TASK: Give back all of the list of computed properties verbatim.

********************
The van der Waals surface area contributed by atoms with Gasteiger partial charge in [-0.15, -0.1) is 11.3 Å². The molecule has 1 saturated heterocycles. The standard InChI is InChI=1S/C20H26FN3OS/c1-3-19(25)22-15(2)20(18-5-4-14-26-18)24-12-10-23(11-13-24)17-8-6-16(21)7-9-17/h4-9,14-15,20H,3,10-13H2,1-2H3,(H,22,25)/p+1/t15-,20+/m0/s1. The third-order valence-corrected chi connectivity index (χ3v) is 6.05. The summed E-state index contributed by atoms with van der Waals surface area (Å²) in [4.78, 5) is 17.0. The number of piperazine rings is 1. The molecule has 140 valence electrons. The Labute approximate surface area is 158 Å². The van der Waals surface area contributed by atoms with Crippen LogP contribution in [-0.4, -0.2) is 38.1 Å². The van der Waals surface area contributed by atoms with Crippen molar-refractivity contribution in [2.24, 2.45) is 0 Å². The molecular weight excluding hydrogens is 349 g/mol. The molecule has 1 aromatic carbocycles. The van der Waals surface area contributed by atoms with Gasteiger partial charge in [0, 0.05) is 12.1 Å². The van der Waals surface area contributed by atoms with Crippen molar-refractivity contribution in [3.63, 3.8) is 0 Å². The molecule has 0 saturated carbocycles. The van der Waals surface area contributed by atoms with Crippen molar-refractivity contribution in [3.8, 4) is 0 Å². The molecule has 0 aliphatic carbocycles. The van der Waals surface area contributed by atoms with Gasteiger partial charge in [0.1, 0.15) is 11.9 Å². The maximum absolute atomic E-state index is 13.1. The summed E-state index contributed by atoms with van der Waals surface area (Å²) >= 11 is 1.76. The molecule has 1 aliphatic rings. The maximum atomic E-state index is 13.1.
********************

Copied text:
The van der Waals surface area contributed by atoms with Gasteiger partial charge in [-0.15, -0.1) is 11.3 Å². The molecule has 1 saturated heterocycles. The standard InChI is InChI=1S/C20H26FN3OS/c1-3-19(25)22-15(2)20(18-5-4-14-26-18)24-12-10-23(11-13-24)17-8-6-16(21)7-9-17/h4-9,14-15,20H,3,10-13H2,1-2H3,(H,22,25)/p+1/t15-,20+/m0/s1. The third-order valence-corrected chi connectivity index (χ3v) is 6.05. The summed E-state index contributed by atoms with van der Waals surface area (Å²) in [4.78, 5) is 17.0. The number of piperazine rings is 1. The molecule has 140 valence electrons. The Labute approximate surface area is 158 Å². The van der Waals surface area contributed by atoms with Crippen LogP contribution in [-0.4, -0.2) is 38.1 Å². The van der Waals surface area contributed by atoms with Crippen molar-refractivity contribution in [2.24, 2.45) is 0 Å². The molecular weight excluding hydrogens is 349 g/mol. The molecule has 1 aromatic carbocycles. The van der Waals surface area contributed by atoms with Gasteiger partial charge in [0, 0.05) is 12.1 Å². The van der Waals surface area contributed by atoms with Crippen molar-refractivity contribution in [3.63, 3.8) is 0 Å². The molecule has 0 saturated carbocycles. The van der Waals surface area contributed by atoms with Crippen molar-refractivity contribution in [3.8, 4) is 0 Å². The molecule has 0 aliphatic carbocycles. The van der Waals surface area contributed by atoms with Gasteiger partial charge in [0.1, 0.15) is 11.9 Å². The maximum absolute atomic E-state index is 13.1. The summed E-state index contributed by atoms with van der Waals surface area (Å²) >= 11 is 1.76. The molecule has 1 aliphatic rings. The maximum atomic E-state index is 13.1.